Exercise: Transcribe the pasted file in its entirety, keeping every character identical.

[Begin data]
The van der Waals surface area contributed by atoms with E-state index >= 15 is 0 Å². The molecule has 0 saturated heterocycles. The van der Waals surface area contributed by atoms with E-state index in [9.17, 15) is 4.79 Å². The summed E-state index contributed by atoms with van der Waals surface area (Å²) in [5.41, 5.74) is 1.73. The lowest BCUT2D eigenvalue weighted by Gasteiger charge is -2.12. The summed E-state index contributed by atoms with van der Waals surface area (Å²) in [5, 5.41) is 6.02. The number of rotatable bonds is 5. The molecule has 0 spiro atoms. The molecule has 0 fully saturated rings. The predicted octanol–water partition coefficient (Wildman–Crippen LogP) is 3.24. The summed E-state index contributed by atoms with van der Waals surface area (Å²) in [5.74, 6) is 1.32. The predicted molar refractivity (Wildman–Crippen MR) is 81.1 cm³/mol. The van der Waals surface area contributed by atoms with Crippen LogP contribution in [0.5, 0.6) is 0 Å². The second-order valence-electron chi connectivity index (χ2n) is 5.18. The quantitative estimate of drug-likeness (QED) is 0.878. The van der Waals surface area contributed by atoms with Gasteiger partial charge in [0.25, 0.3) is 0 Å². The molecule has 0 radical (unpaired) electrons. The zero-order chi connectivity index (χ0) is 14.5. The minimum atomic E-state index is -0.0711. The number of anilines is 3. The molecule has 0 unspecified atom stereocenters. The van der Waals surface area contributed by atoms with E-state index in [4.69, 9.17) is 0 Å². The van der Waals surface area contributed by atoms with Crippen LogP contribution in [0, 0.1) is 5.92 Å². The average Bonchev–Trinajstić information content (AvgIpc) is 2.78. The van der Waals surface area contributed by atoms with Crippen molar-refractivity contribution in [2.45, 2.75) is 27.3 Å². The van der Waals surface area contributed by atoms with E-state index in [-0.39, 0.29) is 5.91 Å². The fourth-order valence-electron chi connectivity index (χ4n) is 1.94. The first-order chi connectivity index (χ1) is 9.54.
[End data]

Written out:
The van der Waals surface area contributed by atoms with E-state index >= 15 is 0 Å². The molecule has 0 saturated heterocycles. The van der Waals surface area contributed by atoms with E-state index in [9.17, 15) is 4.79 Å². The summed E-state index contributed by atoms with van der Waals surface area (Å²) in [5.41, 5.74) is 1.73. The lowest BCUT2D eigenvalue weighted by Gasteiger charge is -2.12. The summed E-state index contributed by atoms with van der Waals surface area (Å²) in [5, 5.41) is 6.02. The number of rotatable bonds is 5. The molecule has 0 spiro atoms. The molecule has 0 fully saturated rings. The predicted octanol–water partition coefficient (Wildman–Crippen LogP) is 3.24. The summed E-state index contributed by atoms with van der Waals surface area (Å²) in [5.74, 6) is 1.32. The predicted molar refractivity (Wildman–Crippen MR) is 81.1 cm³/mol. The van der Waals surface area contributed by atoms with Crippen LogP contribution in [0.5, 0.6) is 0 Å². The second-order valence-electron chi connectivity index (χ2n) is 5.18. The quantitative estimate of drug-likeness (QED) is 0.878. The van der Waals surface area contributed by atoms with Gasteiger partial charge in [0.25, 0.3) is 0 Å². The molecule has 0 radical (unpaired) electrons. The zero-order chi connectivity index (χ0) is 14.5. The minimum atomic E-state index is -0.0711. The number of anilines is 3. The molecule has 0 unspecified atom stereocenters. The van der Waals surface area contributed by atoms with E-state index in [4.69, 9.17) is 0 Å². The van der Waals surface area contributed by atoms with Crippen LogP contribution in [0, 0.1) is 5.92 Å². The average Bonchev–Trinajstić information content (AvgIpc) is 2.78. The van der Waals surface area contributed by atoms with Crippen molar-refractivity contribution in [2.45, 2.75) is 27.3 Å². The van der Waals surface area contributed by atoms with E-state index in [-0.39, 0.29) is 5.91 Å². The fourth-order valence-electron chi connectivity index (χ4n) is 1.94. The first-order chi connectivity index (χ1) is 9.54.